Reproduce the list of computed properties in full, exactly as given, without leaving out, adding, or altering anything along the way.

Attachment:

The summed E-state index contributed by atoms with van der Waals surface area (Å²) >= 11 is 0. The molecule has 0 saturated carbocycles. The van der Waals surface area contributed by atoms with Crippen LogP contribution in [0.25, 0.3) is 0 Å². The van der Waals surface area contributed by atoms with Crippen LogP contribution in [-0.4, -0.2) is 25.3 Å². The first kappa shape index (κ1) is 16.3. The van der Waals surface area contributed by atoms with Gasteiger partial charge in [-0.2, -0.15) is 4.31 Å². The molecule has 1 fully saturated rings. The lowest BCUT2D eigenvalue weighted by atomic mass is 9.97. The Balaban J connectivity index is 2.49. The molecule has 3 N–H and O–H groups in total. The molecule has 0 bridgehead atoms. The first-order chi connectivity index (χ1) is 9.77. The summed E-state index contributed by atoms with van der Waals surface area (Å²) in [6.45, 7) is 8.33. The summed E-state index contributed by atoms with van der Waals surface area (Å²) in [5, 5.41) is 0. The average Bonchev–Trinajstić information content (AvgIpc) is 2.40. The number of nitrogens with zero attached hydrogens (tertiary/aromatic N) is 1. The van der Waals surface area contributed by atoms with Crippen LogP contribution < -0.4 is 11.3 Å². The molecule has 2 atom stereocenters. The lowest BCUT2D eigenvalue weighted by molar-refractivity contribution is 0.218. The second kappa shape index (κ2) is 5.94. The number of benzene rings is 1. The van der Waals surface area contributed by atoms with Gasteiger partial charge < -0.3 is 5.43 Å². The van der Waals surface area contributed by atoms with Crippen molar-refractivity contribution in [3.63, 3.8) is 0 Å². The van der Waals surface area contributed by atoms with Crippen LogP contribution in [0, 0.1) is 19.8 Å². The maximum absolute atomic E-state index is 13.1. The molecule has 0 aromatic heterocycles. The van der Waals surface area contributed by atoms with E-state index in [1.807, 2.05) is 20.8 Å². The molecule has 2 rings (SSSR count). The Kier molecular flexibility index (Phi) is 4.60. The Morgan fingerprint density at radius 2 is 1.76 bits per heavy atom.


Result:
The summed E-state index contributed by atoms with van der Waals surface area (Å²) >= 11 is 0. The molecule has 0 saturated carbocycles. The van der Waals surface area contributed by atoms with Crippen LogP contribution in [0.25, 0.3) is 0 Å². The van der Waals surface area contributed by atoms with Crippen LogP contribution in [-0.4, -0.2) is 25.3 Å². The first kappa shape index (κ1) is 16.3. The van der Waals surface area contributed by atoms with Gasteiger partial charge in [-0.2, -0.15) is 4.31 Å². The molecule has 1 fully saturated rings. The lowest BCUT2D eigenvalue weighted by atomic mass is 9.97. The Balaban J connectivity index is 2.49. The molecule has 3 N–H and O–H groups in total. The molecule has 0 bridgehead atoms. The first-order chi connectivity index (χ1) is 9.77. The summed E-state index contributed by atoms with van der Waals surface area (Å²) in [6.45, 7) is 8.33. The summed E-state index contributed by atoms with van der Waals surface area (Å²) in [5, 5.41) is 0. The average Bonchev–Trinajstić information content (AvgIpc) is 2.40. The number of nitrogens with zero attached hydrogens (tertiary/aromatic N) is 1. The van der Waals surface area contributed by atoms with Crippen LogP contribution < -0.4 is 11.3 Å². The molecule has 2 atom stereocenters. The lowest BCUT2D eigenvalue weighted by molar-refractivity contribution is 0.218. The second kappa shape index (κ2) is 5.94. The number of benzene rings is 1. The van der Waals surface area contributed by atoms with Gasteiger partial charge < -0.3 is 5.43 Å². The van der Waals surface area contributed by atoms with Crippen molar-refractivity contribution in [3.63, 3.8) is 0 Å². The van der Waals surface area contributed by atoms with Crippen LogP contribution in [0, 0.1) is 19.8 Å². The maximum absolute atomic E-state index is 13.1. The molecule has 0 aromatic heterocycles. The van der Waals surface area contributed by atoms with E-state index in [1.807, 2.05) is 20.8 Å². The molecule has 2 rings (SSSR count). The Kier molecular flexibility index (Phi) is 4.60. The Morgan fingerprint density at radius 2 is 1.76 bits per heavy atom.